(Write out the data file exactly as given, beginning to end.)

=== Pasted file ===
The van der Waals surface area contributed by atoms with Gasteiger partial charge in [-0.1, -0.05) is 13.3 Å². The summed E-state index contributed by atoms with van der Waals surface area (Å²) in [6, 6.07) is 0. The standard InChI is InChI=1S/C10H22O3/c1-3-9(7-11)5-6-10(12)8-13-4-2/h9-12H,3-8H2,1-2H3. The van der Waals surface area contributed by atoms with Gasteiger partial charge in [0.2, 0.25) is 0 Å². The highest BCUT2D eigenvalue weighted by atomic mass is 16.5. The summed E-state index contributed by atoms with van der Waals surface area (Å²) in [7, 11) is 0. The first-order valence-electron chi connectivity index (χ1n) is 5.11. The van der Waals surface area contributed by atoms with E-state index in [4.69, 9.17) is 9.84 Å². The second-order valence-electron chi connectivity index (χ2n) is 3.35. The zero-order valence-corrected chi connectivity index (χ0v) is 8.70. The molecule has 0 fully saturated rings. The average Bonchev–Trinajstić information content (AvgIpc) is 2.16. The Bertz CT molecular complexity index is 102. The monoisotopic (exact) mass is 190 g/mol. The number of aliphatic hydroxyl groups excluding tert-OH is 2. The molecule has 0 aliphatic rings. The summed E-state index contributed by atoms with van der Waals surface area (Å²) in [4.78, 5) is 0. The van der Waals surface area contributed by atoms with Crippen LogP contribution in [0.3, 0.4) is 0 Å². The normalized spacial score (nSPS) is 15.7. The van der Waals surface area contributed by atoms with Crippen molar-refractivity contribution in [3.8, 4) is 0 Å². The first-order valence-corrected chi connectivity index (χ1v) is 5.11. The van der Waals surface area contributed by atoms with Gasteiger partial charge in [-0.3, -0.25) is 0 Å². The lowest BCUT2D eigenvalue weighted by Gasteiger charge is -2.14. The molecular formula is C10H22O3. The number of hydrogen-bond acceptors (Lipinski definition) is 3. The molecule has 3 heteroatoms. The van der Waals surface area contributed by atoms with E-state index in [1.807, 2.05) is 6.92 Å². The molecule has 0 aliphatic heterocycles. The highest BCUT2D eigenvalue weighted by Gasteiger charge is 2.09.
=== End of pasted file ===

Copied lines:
The van der Waals surface area contributed by atoms with Gasteiger partial charge in [-0.1, -0.05) is 13.3 Å². The summed E-state index contributed by atoms with van der Waals surface area (Å²) in [6, 6.07) is 0. The standard InChI is InChI=1S/C10H22O3/c1-3-9(7-11)5-6-10(12)8-13-4-2/h9-12H,3-8H2,1-2H3. The van der Waals surface area contributed by atoms with Gasteiger partial charge in [0.2, 0.25) is 0 Å². The highest BCUT2D eigenvalue weighted by atomic mass is 16.5. The summed E-state index contributed by atoms with van der Waals surface area (Å²) in [7, 11) is 0. The first-order valence-electron chi connectivity index (χ1n) is 5.11. The van der Waals surface area contributed by atoms with E-state index in [4.69, 9.17) is 9.84 Å². The second-order valence-electron chi connectivity index (χ2n) is 3.35. The zero-order valence-corrected chi connectivity index (χ0v) is 8.70. The molecule has 0 fully saturated rings. The average Bonchev–Trinajstić information content (AvgIpc) is 2.16. The Bertz CT molecular complexity index is 102. The monoisotopic (exact) mass is 190 g/mol. The number of aliphatic hydroxyl groups excluding tert-OH is 2. The molecule has 0 aliphatic rings. The summed E-state index contributed by atoms with van der Waals surface area (Å²) in [4.78, 5) is 0. The van der Waals surface area contributed by atoms with Crippen LogP contribution in [0.3, 0.4) is 0 Å². The normalized spacial score (nSPS) is 15.7. The van der Waals surface area contributed by atoms with Crippen molar-refractivity contribution in [3.8, 4) is 0 Å². The first-order valence-corrected chi connectivity index (χ1v) is 5.11. The van der Waals surface area contributed by atoms with Gasteiger partial charge in [-0.3, -0.25) is 0 Å². The lowest BCUT2D eigenvalue weighted by Gasteiger charge is -2.14. The molecular formula is C10H22O3. The number of hydrogen-bond acceptors (Lipinski definition) is 3. The molecule has 3 heteroatoms. The van der Waals surface area contributed by atoms with E-state index in [1.807, 2.05) is 6.92 Å². The molecule has 0 aliphatic heterocycles. The highest BCUT2D eigenvalue weighted by Gasteiger charge is 2.09.